Ph.D. University of Pennsylvania
B.A. Brown University
Academic and Research Interests
Leah Gordon, Lewis-Sebring Visiting Associate Professor in Education Studies and Visiting Associate Professor of History and American Studies, holds a joint-Ph.D. in History and Education from the University of Pennsylvania. Her research brings together the history of American education and twentieth century United States history, with particular interests in intellectual history, social and educational policy, and ideas about race, class, and inequality in modern America. Professor Gordon's first book, From Power to Prejudice: The Rise of Racial Individualism in Midcentury America (Chicago: University of Chicago Press, 2015), shows how individualistic social theories—intellectual frameworks that made education a central battleground in the fight for racial justice—gained traction in American social thought. The book received the 2016 Linda Eisenmann Prize from the History of Education Society for the best work in the history of higher education by a junior faculty member. This book asks how and why racial individualism, a framework that presented prejudice and discrimination as the root cause of racial conflict, centered individuals in the study of race relations, and suggested that one could secure racial justice by changing white minds and protecting African American rights, gained influence in the two decades following World War II. A study in the racialized politics of knowledge production, the book examines institutions where social scientists, civil rights activists, and proponents of improved race relations debated the sources of and best ways to fight “the race problem.” A number of factors reinforced one another, the book suggests, to shore up racial individualism. These included: scientism (the belief that true social science was theoretically not politically motivated, methodologically rigorous, and often quantifiable), the rise of the postwar behavioral sciences, civil rights activists’ successes in the courts, postwar antiradicalism, rightward shifts in American liberalism, and the enduring appeal of uncontroversial tolerance education. These dynamics proved influential despite ongoing critique—most notably in African American led academic spaces—of social theories that reduced racial oppression to individual prejudice and discrimination. The book traces the flowering a non-economic, power-evasive conception of racism, highlights the centrality of inflated assumptions about what education can accomplish to postwar racial liberalism, and investigates the challenges of linking social science and social action in the crucial midcentury decades. You can hear Professor Gordon talk about From Power to Prejudice on The Majority Report and Behind the News with Doug Henwood.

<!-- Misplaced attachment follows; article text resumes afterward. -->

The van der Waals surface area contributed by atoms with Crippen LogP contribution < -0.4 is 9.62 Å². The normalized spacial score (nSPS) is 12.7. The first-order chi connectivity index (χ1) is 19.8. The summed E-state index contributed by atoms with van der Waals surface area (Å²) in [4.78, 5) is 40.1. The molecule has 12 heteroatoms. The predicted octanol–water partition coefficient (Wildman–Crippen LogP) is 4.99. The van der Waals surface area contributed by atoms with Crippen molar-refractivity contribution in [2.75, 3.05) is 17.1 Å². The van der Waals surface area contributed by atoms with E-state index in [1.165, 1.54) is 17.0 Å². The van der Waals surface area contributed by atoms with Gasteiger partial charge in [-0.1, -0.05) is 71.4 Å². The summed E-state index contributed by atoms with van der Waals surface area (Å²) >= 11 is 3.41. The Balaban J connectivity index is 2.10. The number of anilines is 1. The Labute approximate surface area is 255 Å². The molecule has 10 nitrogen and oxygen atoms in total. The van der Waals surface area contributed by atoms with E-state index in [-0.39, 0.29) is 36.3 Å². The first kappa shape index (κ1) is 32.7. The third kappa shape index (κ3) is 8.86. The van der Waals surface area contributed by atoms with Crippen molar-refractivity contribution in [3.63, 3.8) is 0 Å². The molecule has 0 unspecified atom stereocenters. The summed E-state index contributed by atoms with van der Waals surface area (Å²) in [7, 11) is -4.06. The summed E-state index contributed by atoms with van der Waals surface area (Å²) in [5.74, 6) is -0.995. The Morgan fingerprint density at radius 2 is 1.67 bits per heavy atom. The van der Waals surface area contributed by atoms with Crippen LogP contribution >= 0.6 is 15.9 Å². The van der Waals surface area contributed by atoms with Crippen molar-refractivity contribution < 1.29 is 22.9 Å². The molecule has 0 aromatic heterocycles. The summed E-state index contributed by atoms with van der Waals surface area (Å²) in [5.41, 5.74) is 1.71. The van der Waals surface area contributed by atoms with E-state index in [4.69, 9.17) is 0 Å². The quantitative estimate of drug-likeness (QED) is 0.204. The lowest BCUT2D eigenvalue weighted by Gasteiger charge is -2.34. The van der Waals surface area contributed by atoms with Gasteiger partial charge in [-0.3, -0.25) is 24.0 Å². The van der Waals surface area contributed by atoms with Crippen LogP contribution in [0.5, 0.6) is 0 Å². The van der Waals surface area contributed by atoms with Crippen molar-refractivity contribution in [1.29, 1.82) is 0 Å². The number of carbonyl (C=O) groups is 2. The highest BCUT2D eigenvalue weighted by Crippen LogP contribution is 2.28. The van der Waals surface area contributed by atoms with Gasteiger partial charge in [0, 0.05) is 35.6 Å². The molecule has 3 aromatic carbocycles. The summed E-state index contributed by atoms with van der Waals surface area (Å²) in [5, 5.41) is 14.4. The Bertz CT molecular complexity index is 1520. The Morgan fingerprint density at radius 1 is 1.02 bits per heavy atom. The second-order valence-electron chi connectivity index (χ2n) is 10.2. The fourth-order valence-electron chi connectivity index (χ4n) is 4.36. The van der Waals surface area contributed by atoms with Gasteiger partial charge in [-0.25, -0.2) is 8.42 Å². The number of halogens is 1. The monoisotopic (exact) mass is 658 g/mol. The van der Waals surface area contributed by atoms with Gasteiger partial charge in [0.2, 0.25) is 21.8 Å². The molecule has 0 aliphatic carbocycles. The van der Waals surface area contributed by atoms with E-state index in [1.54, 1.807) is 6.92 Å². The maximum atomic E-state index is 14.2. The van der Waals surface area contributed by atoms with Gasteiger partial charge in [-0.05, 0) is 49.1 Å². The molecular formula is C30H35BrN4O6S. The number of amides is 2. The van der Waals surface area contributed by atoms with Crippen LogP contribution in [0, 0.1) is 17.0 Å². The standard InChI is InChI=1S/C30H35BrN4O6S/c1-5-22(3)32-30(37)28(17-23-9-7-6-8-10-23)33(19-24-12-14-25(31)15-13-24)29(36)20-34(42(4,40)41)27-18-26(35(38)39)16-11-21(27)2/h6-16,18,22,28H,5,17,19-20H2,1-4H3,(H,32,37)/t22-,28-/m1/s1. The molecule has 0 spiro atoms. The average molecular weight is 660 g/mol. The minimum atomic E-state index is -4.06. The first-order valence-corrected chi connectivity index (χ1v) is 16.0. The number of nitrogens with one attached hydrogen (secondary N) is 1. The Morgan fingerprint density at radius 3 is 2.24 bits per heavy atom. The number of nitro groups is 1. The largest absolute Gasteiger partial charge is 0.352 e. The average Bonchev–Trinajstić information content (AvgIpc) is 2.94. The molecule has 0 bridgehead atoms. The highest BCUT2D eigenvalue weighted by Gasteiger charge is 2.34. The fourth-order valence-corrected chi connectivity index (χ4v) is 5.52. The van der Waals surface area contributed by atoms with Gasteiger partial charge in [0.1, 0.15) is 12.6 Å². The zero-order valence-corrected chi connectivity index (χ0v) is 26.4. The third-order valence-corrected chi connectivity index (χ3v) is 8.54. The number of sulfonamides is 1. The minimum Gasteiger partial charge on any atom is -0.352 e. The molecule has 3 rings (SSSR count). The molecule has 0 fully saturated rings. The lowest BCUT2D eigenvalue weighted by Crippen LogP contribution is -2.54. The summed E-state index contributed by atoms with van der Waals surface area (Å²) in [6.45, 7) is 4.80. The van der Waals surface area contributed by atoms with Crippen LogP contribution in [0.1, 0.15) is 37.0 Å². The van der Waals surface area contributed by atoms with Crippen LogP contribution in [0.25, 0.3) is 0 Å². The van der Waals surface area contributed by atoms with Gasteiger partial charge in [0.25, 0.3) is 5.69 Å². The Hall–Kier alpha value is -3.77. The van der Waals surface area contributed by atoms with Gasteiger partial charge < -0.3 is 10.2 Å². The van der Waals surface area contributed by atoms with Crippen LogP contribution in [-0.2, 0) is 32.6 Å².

Professor Gordon is currently working on a second book, Imagining Opportunity: Education and Equality in Modern America (under contract with the University of Chicago Press) which provides a history of debates over the relationship between schooling and equality of opportunity in American culture and social thought since the 1930s. The book examines contested visions of the role schools can and should play in generating a fair social order as well as the questions those discussions raised about how much, and what types of, equality are necessary in a just society. Professor Gordon’s research has been awarded a number of fellowships, including from the Spencer Foundation, the National Academy of Education, the American Council of Learned Societies, the Russell Sage Foundation, and Stanford University’s Center for Comparative Studies in Race and Ethnicity. Professor Gordon taught at Stanford University’s Graduate School of Education before coming to Amherst College in the fall of 2017.